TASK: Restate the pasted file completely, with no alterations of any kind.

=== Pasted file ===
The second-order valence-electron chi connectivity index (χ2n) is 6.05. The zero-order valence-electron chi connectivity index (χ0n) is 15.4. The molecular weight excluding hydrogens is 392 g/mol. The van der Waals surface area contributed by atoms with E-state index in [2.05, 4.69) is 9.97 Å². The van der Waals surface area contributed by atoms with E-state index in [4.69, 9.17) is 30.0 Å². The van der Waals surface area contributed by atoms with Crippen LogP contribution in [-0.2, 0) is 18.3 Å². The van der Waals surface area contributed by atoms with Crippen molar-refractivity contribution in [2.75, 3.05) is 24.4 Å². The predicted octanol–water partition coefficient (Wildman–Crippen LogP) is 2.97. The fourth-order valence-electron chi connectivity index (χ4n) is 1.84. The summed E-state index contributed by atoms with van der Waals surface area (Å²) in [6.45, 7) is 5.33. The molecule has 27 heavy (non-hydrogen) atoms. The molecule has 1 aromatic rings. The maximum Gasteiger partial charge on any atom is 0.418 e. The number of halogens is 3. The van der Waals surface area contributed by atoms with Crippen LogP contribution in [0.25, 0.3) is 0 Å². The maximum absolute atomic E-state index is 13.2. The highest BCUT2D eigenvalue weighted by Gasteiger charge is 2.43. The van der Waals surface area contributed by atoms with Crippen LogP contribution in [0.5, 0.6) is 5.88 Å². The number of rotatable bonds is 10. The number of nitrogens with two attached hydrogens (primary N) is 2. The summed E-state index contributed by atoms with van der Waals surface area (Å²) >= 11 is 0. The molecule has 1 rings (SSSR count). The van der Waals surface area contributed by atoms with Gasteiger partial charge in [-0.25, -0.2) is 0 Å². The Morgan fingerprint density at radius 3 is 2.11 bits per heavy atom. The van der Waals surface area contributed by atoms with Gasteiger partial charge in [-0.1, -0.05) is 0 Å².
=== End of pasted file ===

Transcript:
The second-order valence-electron chi connectivity index (χ2n) is 6.05. The zero-order valence-electron chi connectivity index (χ0n) is 15.4. The molecular weight excluding hydrogens is 392 g/mol. The van der Waals surface area contributed by atoms with E-state index in [2.05, 4.69) is 9.97 Å². The van der Waals surface area contributed by atoms with E-state index in [4.69, 9.17) is 30.0 Å². The van der Waals surface area contributed by atoms with Crippen LogP contribution in [-0.2, 0) is 18.3 Å². The van der Waals surface area contributed by atoms with Crippen molar-refractivity contribution in [2.75, 3.05) is 24.4 Å². The predicted octanol–water partition coefficient (Wildman–Crippen LogP) is 2.97. The fourth-order valence-electron chi connectivity index (χ4n) is 1.84. The summed E-state index contributed by atoms with van der Waals surface area (Å²) in [6.45, 7) is 5.33. The molecule has 27 heavy (non-hydrogen) atoms. The molecule has 1 aromatic rings. The maximum Gasteiger partial charge on any atom is 0.418 e. The number of halogens is 3. The van der Waals surface area contributed by atoms with Crippen LogP contribution in [0.25, 0.3) is 0 Å². The maximum absolute atomic E-state index is 13.2. The highest BCUT2D eigenvalue weighted by Gasteiger charge is 2.43. The van der Waals surface area contributed by atoms with Crippen LogP contribution in [0.5, 0.6) is 5.88 Å². The number of rotatable bonds is 10. The number of nitrogens with two attached hydrogens (primary N) is 2. The summed E-state index contributed by atoms with van der Waals surface area (Å²) >= 11 is 0. The molecule has 1 rings (SSSR count). The van der Waals surface area contributed by atoms with Gasteiger partial charge in [-0.25, -0.2) is 0 Å². The Morgan fingerprint density at radius 3 is 2.11 bits per heavy atom. The van der Waals surface area contributed by atoms with Gasteiger partial charge in [-0.1, -0.05) is 0 Å².